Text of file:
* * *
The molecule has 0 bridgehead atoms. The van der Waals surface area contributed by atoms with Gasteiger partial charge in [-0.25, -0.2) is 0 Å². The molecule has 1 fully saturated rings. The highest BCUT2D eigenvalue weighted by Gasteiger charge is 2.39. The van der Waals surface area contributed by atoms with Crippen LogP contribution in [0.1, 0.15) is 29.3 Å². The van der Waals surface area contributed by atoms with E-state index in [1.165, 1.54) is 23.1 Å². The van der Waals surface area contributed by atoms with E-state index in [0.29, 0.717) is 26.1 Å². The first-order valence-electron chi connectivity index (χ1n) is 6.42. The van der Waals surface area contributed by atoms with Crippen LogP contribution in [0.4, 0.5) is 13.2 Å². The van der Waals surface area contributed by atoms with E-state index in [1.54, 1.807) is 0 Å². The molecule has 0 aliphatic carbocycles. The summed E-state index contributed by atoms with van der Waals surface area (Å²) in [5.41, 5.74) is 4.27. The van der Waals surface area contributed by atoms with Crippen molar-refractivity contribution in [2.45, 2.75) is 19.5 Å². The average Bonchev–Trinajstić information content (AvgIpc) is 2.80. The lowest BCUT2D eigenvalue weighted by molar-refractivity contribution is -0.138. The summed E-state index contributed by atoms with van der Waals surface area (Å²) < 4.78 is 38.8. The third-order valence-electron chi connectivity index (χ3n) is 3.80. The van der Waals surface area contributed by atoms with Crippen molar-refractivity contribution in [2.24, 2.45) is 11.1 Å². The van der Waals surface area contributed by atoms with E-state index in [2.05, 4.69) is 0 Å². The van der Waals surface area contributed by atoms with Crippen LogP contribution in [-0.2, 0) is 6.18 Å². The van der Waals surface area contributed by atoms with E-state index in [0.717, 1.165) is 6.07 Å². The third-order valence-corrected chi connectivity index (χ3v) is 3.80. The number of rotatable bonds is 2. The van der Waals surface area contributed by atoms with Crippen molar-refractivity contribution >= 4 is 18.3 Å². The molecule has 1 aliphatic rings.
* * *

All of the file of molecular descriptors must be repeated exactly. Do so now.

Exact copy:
The molecule has 0 bridgehead atoms. The van der Waals surface area contributed by atoms with Gasteiger partial charge in [-0.25, -0.2) is 0 Å². The molecule has 1 fully saturated rings. The highest BCUT2D eigenvalue weighted by Gasteiger charge is 2.39. The van der Waals surface area contributed by atoms with Crippen LogP contribution in [0.1, 0.15) is 29.3 Å². The van der Waals surface area contributed by atoms with E-state index in [1.165, 1.54) is 23.1 Å². The van der Waals surface area contributed by atoms with E-state index in [0.29, 0.717) is 26.1 Å². The first-order valence-electron chi connectivity index (χ1n) is 6.42. The van der Waals surface area contributed by atoms with Crippen LogP contribution in [0.4, 0.5) is 13.2 Å². The van der Waals surface area contributed by atoms with E-state index in [1.54, 1.807) is 0 Å². The molecule has 0 aliphatic carbocycles. The summed E-state index contributed by atoms with van der Waals surface area (Å²) in [5.41, 5.74) is 4.27. The van der Waals surface area contributed by atoms with Crippen molar-refractivity contribution in [2.45, 2.75) is 19.5 Å². The average Bonchev–Trinajstić information content (AvgIpc) is 2.80. The lowest BCUT2D eigenvalue weighted by molar-refractivity contribution is -0.138. The summed E-state index contributed by atoms with van der Waals surface area (Å²) < 4.78 is 38.8. The third-order valence-electron chi connectivity index (χ3n) is 3.80. The van der Waals surface area contributed by atoms with Crippen molar-refractivity contribution in [2.24, 2.45) is 11.1 Å². The van der Waals surface area contributed by atoms with E-state index in [2.05, 4.69) is 0 Å². The van der Waals surface area contributed by atoms with Crippen LogP contribution in [-0.2, 0) is 6.18 Å². The van der Waals surface area contributed by atoms with E-state index in [0.717, 1.165) is 6.07 Å². The third-order valence-corrected chi connectivity index (χ3v) is 3.80. The number of rotatable bonds is 2. The van der Waals surface area contributed by atoms with Crippen molar-refractivity contribution >= 4 is 18.3 Å². The molecule has 1 aliphatic rings.